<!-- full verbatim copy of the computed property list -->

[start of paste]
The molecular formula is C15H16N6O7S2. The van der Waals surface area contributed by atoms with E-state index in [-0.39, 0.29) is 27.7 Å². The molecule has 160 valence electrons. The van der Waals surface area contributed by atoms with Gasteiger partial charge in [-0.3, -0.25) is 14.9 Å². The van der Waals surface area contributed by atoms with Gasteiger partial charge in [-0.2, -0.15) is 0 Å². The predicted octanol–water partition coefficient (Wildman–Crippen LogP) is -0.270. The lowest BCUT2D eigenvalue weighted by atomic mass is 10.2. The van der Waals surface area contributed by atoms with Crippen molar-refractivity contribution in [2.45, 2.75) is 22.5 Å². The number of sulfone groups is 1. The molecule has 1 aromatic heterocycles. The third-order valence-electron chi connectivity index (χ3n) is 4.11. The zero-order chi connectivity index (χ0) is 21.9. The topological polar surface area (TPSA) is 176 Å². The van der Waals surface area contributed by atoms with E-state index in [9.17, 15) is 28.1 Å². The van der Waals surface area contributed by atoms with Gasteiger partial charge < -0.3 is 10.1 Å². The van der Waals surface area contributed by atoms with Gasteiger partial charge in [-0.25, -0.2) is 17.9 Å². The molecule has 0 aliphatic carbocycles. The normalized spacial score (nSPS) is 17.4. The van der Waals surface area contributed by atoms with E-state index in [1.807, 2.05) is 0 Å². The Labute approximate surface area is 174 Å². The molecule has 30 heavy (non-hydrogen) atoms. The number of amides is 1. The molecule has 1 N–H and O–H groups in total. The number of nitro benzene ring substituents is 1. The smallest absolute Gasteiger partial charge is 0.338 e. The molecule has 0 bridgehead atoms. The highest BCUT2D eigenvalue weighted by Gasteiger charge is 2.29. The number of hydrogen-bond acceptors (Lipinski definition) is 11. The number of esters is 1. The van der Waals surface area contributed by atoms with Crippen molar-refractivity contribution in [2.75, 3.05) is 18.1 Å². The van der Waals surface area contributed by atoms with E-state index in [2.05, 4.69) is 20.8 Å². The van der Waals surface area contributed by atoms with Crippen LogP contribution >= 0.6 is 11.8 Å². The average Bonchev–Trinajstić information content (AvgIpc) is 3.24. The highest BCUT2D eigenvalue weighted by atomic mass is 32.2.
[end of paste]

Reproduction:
The molecular formula is C15H16N6O7S2. The van der Waals surface area contributed by atoms with E-state index in [-0.39, 0.29) is 27.7 Å². The molecule has 160 valence electrons. The van der Waals surface area contributed by atoms with Gasteiger partial charge in [-0.3, -0.25) is 14.9 Å². The van der Waals surface area contributed by atoms with Gasteiger partial charge in [-0.2, -0.15) is 0 Å². The predicted octanol–water partition coefficient (Wildman–Crippen LogP) is -0.270. The lowest BCUT2D eigenvalue weighted by atomic mass is 10.2. The van der Waals surface area contributed by atoms with Crippen molar-refractivity contribution in [2.45, 2.75) is 22.5 Å². The number of sulfone groups is 1. The molecule has 1 aromatic heterocycles. The third-order valence-electron chi connectivity index (χ3n) is 4.11. The zero-order chi connectivity index (χ0) is 21.9. The topological polar surface area (TPSA) is 176 Å². The van der Waals surface area contributed by atoms with E-state index in [9.17, 15) is 28.1 Å². The van der Waals surface area contributed by atoms with Gasteiger partial charge < -0.3 is 10.1 Å². The van der Waals surface area contributed by atoms with Gasteiger partial charge in [-0.25, -0.2) is 17.9 Å². The molecule has 0 aliphatic carbocycles. The normalized spacial score (nSPS) is 17.4. The van der Waals surface area contributed by atoms with E-state index in [1.807, 2.05) is 0 Å². The Labute approximate surface area is 174 Å². The molecule has 30 heavy (non-hydrogen) atoms. The number of amides is 1. The molecule has 1 N–H and O–H groups in total. The number of nitro benzene ring substituents is 1. The smallest absolute Gasteiger partial charge is 0.338 e. The molecule has 0 bridgehead atoms. The highest BCUT2D eigenvalue weighted by Gasteiger charge is 2.29. The number of hydrogen-bond acceptors (Lipinski definition) is 11. The number of esters is 1. The van der Waals surface area contributed by atoms with Crippen molar-refractivity contribution in [2.75, 3.05) is 18.1 Å². The van der Waals surface area contributed by atoms with E-state index in [2.05, 4.69) is 20.8 Å². The van der Waals surface area contributed by atoms with Crippen LogP contribution >= 0.6 is 11.8 Å². The average Bonchev–Trinajstić information content (AvgIpc) is 3.24. The highest BCUT2D eigenvalue weighted by atomic mass is 32.2.